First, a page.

SYRACUSE, N.Y. (WSYR-TV) — The local real estate market has been white hot, driving up home values in many regions of CNY. That means you could be in for quite the surprise when opening your latest property tax assessment.
“I’ve seen marketplaces go up and marketplaces go down but I’ve never seen it go up double digits,” said Town of Manlius Assessor, Pat Duffy.
Duffy said assessments will be sent to Town of Manlius residents in early May. He said the average homeowner is seeing about a 14 percent increase in their assessment.
It’s the same story in the towns of Lysander and Van Buren. Lysander Assessor Theresa Golden said she’s never seen anything like it in her 23-year career. She said some property owners are seeing assessments jump by $20,000, $30,000, $40,000 or more.
As far as what the new assessed value of your property means for taxes, you’ll have to wait until school, town and county budgets are passed.
Town of Salina Assessor, Denise Trudell sent a letter to property owners reminding them, “The assessor doesn’t figure out what each person will pay in taxes. The assessor is responsible for making sure that the distribution of the taxes is fair and equitable.”
Duffy stressed that an average assessment hike of 14 percent for homeowners in Manlius doesn’t necessarily mean that your taxes are going up 14 percent.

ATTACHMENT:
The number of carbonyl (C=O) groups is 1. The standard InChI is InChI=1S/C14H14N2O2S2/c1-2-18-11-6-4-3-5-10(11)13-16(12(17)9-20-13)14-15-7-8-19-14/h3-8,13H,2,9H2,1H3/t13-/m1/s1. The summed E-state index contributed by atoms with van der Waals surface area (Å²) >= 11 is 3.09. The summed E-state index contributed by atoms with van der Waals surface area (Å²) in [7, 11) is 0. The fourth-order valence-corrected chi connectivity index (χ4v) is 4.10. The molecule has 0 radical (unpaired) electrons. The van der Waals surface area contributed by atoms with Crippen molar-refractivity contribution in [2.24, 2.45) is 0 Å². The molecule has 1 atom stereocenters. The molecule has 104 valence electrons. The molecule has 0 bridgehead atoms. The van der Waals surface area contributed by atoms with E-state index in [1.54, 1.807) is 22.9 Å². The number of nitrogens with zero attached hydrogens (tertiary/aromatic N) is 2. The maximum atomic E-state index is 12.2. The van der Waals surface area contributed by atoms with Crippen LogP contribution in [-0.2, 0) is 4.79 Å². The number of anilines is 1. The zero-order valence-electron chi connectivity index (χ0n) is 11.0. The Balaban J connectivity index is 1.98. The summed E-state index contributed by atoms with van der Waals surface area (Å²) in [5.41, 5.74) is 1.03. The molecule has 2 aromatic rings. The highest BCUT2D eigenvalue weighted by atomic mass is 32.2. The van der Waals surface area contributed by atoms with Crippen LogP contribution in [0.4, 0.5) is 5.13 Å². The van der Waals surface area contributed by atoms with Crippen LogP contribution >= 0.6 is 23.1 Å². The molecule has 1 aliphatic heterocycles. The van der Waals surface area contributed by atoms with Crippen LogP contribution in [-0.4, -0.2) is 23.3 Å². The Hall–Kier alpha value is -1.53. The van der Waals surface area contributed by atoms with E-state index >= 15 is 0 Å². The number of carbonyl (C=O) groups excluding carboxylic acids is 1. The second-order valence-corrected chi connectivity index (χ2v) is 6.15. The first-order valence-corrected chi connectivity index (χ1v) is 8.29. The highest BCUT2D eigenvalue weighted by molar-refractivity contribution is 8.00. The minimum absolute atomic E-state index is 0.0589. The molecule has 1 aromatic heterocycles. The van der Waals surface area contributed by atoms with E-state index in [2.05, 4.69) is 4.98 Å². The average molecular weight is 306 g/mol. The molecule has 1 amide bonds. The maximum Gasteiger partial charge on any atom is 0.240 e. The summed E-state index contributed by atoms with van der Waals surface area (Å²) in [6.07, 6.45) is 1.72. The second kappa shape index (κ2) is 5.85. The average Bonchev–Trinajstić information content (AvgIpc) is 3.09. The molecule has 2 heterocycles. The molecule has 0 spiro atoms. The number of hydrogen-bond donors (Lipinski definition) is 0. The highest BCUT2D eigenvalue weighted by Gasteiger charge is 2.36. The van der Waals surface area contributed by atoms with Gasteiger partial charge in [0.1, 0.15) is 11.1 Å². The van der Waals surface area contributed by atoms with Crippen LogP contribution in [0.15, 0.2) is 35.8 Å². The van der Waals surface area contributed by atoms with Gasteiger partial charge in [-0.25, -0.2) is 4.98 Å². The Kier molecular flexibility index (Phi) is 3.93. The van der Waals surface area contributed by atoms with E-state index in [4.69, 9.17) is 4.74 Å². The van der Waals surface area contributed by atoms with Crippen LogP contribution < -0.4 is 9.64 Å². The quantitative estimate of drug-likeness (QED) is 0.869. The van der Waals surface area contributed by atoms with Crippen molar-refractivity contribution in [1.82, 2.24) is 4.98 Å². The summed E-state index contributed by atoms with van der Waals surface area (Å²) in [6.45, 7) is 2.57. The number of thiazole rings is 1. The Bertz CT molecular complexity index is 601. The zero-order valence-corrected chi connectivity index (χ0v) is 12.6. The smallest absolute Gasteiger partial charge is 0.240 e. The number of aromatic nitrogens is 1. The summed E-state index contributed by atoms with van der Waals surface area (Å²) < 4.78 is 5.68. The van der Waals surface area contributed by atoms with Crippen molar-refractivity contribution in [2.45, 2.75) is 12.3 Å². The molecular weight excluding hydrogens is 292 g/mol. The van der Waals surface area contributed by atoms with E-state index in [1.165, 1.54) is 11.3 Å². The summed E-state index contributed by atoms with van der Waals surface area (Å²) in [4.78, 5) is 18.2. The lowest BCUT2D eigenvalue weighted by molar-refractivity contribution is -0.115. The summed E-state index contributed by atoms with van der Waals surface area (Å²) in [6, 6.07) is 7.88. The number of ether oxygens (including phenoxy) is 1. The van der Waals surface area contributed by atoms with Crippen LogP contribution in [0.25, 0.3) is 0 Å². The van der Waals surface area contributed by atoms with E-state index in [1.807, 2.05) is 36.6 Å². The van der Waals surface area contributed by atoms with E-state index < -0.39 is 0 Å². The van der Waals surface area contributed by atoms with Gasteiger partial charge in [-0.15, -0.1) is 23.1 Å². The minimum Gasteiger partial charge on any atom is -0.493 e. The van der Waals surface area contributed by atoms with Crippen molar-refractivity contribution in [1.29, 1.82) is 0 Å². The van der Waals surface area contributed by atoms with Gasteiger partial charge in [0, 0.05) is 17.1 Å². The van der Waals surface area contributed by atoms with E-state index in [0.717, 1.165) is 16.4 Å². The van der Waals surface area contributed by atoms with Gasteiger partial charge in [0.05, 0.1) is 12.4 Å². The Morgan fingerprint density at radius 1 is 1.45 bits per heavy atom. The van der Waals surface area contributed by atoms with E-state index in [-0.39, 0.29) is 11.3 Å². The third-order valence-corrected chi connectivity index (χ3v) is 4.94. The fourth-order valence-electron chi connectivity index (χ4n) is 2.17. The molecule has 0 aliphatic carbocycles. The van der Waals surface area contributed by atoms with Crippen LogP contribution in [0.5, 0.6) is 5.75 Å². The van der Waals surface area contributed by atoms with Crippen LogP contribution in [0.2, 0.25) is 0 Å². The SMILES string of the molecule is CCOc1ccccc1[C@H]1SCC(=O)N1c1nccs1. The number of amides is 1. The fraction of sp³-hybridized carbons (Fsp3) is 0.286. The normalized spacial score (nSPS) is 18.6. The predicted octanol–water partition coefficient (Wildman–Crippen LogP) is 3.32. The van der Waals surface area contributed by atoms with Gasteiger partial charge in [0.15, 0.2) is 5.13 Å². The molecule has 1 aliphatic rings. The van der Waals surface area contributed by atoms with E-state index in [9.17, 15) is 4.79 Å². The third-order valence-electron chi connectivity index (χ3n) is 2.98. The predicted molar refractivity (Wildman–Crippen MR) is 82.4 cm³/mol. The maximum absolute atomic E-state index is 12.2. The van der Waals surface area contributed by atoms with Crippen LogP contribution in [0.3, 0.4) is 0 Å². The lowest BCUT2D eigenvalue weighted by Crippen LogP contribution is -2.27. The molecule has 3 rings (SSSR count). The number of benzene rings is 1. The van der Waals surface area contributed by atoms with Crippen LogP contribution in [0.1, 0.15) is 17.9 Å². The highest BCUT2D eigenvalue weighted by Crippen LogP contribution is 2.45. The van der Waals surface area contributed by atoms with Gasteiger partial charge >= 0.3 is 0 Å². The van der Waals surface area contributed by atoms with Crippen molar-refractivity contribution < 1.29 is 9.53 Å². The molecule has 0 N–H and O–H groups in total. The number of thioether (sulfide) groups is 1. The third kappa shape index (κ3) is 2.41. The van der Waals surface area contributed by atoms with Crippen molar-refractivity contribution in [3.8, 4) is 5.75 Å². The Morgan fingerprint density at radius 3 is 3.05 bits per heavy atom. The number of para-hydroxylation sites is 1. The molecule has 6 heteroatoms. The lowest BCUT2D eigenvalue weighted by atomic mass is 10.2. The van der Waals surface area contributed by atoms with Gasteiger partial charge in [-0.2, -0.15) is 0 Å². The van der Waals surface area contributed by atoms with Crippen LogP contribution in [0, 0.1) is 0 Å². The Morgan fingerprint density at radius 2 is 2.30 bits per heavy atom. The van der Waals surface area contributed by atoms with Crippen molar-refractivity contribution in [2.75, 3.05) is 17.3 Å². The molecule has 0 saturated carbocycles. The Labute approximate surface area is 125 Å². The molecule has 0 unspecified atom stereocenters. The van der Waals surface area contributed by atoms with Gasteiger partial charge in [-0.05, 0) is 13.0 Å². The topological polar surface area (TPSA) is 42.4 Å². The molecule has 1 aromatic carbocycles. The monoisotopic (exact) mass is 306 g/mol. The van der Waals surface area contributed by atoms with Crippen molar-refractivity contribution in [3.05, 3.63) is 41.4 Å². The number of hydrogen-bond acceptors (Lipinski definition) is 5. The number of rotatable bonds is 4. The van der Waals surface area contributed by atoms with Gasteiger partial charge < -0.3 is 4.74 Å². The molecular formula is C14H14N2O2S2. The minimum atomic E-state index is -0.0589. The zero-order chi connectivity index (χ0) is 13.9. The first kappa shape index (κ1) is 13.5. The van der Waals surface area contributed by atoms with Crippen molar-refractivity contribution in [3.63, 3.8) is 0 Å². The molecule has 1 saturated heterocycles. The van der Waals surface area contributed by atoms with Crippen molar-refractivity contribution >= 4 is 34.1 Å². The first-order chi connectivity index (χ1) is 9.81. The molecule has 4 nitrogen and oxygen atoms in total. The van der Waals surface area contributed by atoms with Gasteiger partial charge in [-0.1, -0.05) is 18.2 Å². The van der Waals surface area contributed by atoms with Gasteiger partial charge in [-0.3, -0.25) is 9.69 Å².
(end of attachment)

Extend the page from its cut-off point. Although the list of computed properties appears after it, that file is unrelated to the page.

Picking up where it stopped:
“It simply means the value of your property is going up 14 percent…The only thing the assessment really does, once the budgets are established, the assessment establishes your ownership, how big of a slice of the pie you are responsible for,” Duffy said.
How to challenge your assessment
If you feel your assessment is inaccurate and want to challenge it, the first step is to speak with your local assessor. Golden said her office has had about 160 informational meetings with property owners in Van Buren and 250 in Lysander.
Duffy advises you not to wait until the last minute. He also said property owners need to do their homework, find comparable properties in your neighborhood, and bring pictures to help make your case.
If that leaves you unsatisfied, you can file a grievance with the board of assessment review. Most towns have a grievance day on the fourth Tuesday of May or in early June. Duffy said you need to complete a grievance form. You need to have it submitted with the supporting documents by grievance day.
“I have to emphasize that you have to have that grievance form submitted on or before the fourth Tuesday in May. You come in on the fourth Wednesday in May and you are already too late,” said Duffy.
You can also attend the grievance review in person. Duffy recommends that you keep your argument simple and straight forward and you focus on facts, not emotion. He suggests you provide one to five comparable properties.
“Some people will come in with a novel comparable to War and Peace. My personal opinion is that they lose the messaging. I think when you come in with too much information, it tends to overwhelm the board,” Duffy said.
If you’re still at odds over your assessment value, you can take your case to a small claims assessment review. Duffy said the process will cost you a $35 filing fee. The court will assign a hearing officer.
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